- your appetite, eating habits, and any medicines you take.
If you know that your family has a history of FA, or if your answers to your doctor’s questions suggest a possible diagnosis of FA, your doctor should then recommend further testing.
Diagnostic Tests and Procedures
The signs and symptoms of FA aren’t unique to the disease. They are also linked to many other diseases and conditions, such as aplastic anaemia. For this reason, genetic testing is required to confirm a diagnosis of FA. Genetic tests for FA include the following.
Chromosome Breakage Test
A chromosome breakage test is the most common test for confirming FA in a patient. It is available only in special laboratories. It confirms more easy breakage of chromosomes (long chains of genes) than normal than that of a patient not having FA.
This test is done by taking a small blood sample from the potential FA patient and combining part of the blood’s white cells with a chemical, either mitomycin C or diepoxybutane. Breakage of chromosomes will be visible in a FA patient whereas the chromosomes will be more stable in a patient not having FA.
Cytometric Flow Analysis
Cytometric flow analysis, or CFA, is done in a laboratory. This test examines how chemicals affect your chromosomes as your cells grow and divide. Skin cells are used for this test.
A technician mixes the skin cells with chemicals that can cause the chromosomes in the cells to act abnormally. You have FA if your cells are more sensitive to these chemicals.
The chromosomes in your skin cells will break at a high rate during the test. This doesn’t happen in the cells of people who don’t have FA.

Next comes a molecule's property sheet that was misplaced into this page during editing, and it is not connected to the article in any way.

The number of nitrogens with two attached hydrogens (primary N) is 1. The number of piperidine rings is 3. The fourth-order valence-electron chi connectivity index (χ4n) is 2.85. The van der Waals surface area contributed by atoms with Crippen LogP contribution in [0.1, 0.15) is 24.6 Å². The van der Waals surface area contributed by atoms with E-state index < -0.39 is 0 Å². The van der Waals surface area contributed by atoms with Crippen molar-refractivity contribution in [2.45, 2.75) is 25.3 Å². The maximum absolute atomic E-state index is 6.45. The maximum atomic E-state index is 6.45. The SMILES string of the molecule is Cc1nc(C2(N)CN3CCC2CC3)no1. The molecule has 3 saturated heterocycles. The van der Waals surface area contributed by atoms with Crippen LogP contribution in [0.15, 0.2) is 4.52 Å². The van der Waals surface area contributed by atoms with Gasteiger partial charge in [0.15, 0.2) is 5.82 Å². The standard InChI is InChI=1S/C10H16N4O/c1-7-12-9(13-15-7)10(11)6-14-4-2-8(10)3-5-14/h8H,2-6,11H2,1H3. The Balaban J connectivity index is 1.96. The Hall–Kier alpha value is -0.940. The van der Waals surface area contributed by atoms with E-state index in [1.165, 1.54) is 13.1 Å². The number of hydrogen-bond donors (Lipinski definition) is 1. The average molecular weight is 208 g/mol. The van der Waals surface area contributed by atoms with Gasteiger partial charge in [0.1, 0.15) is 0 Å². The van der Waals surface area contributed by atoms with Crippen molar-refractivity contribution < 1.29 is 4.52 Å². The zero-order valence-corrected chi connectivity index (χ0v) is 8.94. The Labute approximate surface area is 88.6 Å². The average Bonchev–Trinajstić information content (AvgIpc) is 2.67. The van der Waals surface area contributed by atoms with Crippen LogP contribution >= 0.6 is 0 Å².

A mutation is an abnormal change in a gene or genes. Geneticists and other specialists can examine your genes, usually using a sample of your skin cells. With special equipment and laboratory processes, they can look for gene mutations that are linked to FA.
Diagnosing different age groups
Before Birth (Prenatal)
If you are pregnant; it is strongly advised that your doctor test you and your fetus for FA if your family has a history of FA.
Amniocentesis and chorionic villus sampling (CVS) are two tests that can be preformed to diagnose FA in a developing fetus. Both tests are done in a doctor’s office or hospital.
Amniocentesis is done 15 to 18 weeks after a pregnant woman’s last period. A doctor uses a needle to remove a small amount of fluid from the sac around the fetus. Chromosomes (chains of genes) are tested from the fluid sample to see whether they have faulty genes associated with FA.